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Cracked weld, follow-up

Cracked weld, follow-up

Cracked weld, follow-up

(OP)
Hello all.

For background please see weld puzzler thread.

Much has been written on the effects of dynamic loads on various welded configurations.  It seems the configuration for my problem is the worst type when it comes to fatigue capacity.  (A fillet weld across a bending member.)

Also, intermittent fillet welds are prohibited for most applications where stress reversal is involved.  THere are situations where intermittent is okay, but if there's no real good reason to use intermittent welds, then why not weld solid?

Initially the finger was pointed at the welds because that's where the cracks were.  We cut out a piece of the crack and found the surface to be smooth as glass.  This is a classic indicator for a fatigue failure.  Once the smooth crack has propagated too far, the material snaps leaving the remainder of the crack with a rough face.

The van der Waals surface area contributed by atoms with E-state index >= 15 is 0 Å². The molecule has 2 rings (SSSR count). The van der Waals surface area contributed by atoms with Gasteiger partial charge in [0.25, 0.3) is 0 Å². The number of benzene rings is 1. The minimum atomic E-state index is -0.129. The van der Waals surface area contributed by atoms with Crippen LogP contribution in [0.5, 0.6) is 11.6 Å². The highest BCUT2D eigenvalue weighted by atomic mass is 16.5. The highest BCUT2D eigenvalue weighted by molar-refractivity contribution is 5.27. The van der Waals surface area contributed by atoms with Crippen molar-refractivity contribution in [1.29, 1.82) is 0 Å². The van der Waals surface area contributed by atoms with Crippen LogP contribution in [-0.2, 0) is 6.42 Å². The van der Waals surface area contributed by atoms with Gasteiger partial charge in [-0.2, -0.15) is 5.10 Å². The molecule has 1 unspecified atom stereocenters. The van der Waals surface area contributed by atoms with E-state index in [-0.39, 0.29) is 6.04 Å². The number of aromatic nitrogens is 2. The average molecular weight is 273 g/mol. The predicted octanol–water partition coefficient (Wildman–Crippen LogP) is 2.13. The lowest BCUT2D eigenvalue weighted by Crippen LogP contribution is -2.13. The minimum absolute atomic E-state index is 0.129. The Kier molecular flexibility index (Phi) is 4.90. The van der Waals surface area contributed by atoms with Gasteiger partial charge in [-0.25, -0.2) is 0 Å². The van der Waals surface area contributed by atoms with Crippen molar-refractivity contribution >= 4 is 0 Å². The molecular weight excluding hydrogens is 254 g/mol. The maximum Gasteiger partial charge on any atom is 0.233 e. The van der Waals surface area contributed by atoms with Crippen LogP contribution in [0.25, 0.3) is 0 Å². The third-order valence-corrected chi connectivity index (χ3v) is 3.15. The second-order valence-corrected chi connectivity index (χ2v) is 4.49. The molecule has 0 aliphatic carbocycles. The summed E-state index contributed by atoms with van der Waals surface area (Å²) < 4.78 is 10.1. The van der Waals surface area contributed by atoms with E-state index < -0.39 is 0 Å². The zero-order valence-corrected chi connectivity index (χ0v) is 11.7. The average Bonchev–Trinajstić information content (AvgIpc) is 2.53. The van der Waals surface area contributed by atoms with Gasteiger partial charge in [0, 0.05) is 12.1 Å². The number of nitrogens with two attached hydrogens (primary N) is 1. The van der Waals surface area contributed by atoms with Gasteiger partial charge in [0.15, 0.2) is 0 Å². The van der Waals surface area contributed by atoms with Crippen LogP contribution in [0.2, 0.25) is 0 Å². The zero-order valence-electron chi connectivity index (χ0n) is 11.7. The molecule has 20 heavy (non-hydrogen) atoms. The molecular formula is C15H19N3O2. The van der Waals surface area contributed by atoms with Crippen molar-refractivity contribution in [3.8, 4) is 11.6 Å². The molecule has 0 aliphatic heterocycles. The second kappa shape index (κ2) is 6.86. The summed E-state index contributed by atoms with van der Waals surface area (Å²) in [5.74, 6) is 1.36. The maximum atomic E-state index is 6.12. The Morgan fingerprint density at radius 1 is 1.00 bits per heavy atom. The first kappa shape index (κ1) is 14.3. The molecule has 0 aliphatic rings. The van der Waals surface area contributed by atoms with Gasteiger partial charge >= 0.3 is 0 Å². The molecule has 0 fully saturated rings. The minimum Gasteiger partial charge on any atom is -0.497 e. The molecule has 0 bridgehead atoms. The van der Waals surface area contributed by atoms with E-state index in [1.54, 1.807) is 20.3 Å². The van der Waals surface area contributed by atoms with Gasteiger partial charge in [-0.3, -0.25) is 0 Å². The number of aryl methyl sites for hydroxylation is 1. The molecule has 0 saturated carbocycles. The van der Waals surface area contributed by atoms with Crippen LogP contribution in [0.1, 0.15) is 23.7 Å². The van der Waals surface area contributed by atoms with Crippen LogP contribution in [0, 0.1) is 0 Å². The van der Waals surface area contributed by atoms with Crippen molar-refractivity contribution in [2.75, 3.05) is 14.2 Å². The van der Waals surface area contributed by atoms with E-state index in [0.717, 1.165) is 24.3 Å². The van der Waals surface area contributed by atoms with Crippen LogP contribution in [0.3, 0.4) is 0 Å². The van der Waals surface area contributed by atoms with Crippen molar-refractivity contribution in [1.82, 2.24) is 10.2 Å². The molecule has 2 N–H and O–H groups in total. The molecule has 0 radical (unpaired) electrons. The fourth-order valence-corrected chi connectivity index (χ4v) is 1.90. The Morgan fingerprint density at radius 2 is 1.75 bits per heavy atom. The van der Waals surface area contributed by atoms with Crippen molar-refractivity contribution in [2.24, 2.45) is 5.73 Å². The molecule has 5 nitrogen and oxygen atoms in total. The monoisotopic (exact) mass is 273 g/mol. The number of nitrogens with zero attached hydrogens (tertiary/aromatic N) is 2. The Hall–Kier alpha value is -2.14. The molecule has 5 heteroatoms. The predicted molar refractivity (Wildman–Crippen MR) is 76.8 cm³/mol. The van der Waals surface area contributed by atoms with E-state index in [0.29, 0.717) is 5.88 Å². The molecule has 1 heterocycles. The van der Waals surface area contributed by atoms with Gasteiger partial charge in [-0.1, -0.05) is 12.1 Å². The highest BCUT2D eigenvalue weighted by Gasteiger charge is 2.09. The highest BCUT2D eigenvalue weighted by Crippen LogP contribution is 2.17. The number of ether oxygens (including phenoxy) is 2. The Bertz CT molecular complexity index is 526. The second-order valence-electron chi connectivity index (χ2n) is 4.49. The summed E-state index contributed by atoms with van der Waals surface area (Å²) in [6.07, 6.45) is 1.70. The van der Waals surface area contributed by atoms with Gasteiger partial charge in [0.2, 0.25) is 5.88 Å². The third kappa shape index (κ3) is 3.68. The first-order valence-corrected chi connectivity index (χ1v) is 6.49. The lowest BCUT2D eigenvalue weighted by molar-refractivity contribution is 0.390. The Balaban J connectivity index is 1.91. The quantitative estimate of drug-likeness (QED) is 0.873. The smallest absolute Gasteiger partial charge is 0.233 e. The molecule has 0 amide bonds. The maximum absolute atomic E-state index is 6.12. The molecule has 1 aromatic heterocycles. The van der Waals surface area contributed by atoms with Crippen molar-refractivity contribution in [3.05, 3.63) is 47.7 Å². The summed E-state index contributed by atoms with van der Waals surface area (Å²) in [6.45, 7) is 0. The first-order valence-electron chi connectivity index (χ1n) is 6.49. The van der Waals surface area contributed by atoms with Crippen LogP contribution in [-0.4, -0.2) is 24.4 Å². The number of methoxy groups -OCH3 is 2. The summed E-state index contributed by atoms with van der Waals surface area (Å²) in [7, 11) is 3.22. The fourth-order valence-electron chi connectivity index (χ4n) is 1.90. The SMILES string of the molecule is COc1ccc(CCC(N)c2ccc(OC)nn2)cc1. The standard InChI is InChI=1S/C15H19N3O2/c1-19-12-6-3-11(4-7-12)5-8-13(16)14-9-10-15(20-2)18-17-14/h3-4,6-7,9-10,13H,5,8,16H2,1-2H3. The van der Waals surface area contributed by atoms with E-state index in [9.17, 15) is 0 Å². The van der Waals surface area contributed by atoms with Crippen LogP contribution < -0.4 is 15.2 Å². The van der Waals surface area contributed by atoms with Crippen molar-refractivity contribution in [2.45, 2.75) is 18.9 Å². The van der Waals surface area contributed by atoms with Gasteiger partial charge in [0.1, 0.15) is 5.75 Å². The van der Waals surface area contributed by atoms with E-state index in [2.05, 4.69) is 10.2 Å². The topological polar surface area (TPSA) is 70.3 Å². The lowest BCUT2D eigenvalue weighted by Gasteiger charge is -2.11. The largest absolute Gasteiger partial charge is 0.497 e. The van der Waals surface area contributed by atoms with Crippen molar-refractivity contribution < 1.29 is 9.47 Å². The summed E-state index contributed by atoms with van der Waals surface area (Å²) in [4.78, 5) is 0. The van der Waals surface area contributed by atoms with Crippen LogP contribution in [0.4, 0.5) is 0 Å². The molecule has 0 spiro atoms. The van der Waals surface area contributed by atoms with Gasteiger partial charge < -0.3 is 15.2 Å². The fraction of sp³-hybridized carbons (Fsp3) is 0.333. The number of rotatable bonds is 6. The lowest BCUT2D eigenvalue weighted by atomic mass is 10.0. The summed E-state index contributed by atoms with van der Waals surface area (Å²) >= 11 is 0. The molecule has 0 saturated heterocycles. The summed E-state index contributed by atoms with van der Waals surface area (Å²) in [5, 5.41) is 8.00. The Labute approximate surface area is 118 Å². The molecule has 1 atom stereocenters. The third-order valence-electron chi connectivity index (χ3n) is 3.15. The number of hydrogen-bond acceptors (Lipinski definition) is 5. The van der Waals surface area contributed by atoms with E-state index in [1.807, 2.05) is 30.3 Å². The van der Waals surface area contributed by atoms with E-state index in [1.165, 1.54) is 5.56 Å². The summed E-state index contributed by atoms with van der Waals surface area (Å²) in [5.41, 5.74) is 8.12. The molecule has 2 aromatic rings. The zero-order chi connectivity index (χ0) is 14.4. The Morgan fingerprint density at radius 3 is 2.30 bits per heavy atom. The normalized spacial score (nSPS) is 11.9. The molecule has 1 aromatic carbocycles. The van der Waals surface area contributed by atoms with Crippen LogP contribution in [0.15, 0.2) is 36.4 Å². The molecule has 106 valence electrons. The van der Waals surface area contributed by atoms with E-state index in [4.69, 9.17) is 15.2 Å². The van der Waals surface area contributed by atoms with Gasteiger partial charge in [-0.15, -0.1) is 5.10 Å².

So I recommended the weld be made larger, continuous with a minimum preheat of 225 F.  And then they decided to fix it their way.

Life....

All the best.

RE: Cracked weld, follow-up

There's 3 ways to do things:
1. the right way
2. the wrong way
& 3. the bosses' way




RE: Cracked weld, follow-up

With any luck they will consult with someone else when it breaks the next time.  Makes one feel invaluable does it not?


Rod

RE: Cracked weld, follow-up

Thanks for giving the update.  Often
the quickest answer wins.  Sorry that
you were overruled and did not have time
to evaluate all possibilities.  Rest assured
that they will be back.  

RE: Cracked weld, follow-up

Some reasons continuous welds are not used
1. Heat Affection
2. Time
3. Locations

Some times too much heat is just as bad as too little.  Additional renforcing may be a better alternative that welding continous

RE: Cracked weld, follow-up

(OP)
Hi CivlEng:

Yup, I agree with you.  "If there's no real reason to use intermittent welds, why not weld solid?"  So if heat is going to cause warpage, or the cost of continuous welds is too high or fabrication time is too long, then you might want to take a look at intermittent welds.  But, on a dynamically loaded structure, be careful.

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